Polymer Engineering Faculty Research


Birefringence, Anisotropic Shrinkage and Luminance in Light Guide Plates: Modeling and Experiment

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Publication Date

Fall 2007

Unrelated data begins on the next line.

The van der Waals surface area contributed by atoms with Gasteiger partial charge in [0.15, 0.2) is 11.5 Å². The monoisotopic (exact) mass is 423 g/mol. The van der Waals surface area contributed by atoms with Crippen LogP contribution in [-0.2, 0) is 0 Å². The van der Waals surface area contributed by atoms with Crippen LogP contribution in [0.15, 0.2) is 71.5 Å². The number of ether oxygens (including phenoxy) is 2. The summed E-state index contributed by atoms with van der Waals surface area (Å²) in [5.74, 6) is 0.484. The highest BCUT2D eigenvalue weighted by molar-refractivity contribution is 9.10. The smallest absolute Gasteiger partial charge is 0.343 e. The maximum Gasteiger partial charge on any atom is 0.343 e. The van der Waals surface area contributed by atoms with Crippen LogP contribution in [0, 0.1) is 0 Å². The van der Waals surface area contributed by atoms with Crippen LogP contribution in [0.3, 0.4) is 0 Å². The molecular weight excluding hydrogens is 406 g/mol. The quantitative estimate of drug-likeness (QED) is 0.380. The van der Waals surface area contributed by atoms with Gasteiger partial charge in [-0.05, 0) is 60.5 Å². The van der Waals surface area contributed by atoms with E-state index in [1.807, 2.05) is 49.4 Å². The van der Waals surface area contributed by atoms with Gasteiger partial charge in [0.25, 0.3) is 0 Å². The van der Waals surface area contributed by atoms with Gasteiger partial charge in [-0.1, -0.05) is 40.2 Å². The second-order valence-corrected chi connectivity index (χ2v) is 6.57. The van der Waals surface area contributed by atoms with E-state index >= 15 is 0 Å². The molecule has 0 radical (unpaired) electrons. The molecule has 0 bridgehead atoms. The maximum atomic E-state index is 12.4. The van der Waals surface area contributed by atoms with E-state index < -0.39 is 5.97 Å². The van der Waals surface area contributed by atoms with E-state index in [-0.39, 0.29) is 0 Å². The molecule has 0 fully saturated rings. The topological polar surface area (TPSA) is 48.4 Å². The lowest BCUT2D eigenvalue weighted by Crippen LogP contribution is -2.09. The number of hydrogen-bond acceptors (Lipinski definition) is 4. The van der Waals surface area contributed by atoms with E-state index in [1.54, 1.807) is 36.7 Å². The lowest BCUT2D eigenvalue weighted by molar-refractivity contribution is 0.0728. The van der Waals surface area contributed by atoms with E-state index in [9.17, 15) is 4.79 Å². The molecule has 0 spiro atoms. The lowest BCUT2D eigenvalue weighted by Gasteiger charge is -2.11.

Liquid crystal displays (LCDs) with edge-lit backlight system have been widely used in industry due to several advantages over traditional cathode-ray tubes (CRTs). The main component of the backlight system is the light-guide plate (LGP) which is designed to provide the highest possible degree of light concentration and luminance efficiency. However, the relationship between processing conditions in manufacturing and their optical performance have not been established. In addressing this issue, LGP moldings were made of optical grade polycarbonates (PCs) of low and high viscosity and a polystyrene (PS). The theoretical and experimental studies on the effect of the processing conditions on the anisotropic shrinkage, residual stresses and birefringence, and resulting luminance in the injection molded V-groove LGPs were carried out. The stress-optical coefficient and relaxation modulus functions of polymers were obtained by specially designed rheo-optical instrument. These functions were incorporated to the linear viscoelastic and photoviscoelastic constitutive equations to predict the thermal birefringence in constrained, freely quenched plates and LGP moldings. The flow-induced birefringence and anisotropic shrinkage of LGPs were simulated by using a combination of a CV/FEM/FDM technique, a nonlinear viscoelastic constitutive equation, and orientation functions. The residual normal and transverse birefringence in LGPs along with shrinkages were measured. The predicted total birefringence was obtained by a summation of the predicted flow- and thermally-induced birefringence. Numerical results were compared with measurements at various processing conditions indicating a good agreement in the anisotropic shrinkage and a fair agreement in the residual birefringence. The luminance as a function of a viewing angle on the injection molded LGPs at various molding conditions was measured by means of the device that was built for this purpose. Strong effects from the processing conditions on optical performance were found. The results indicated that the LGPs made of low viscosity PC exhibited the best light concentration and the highest luminance while LGPs made of PS showed the lowest optical performance. Also, it was found that the luminance of LGPs showed a strong correlation with the depth of melt filling of the V-grooves and some correlation with the frozen-in birefringence.



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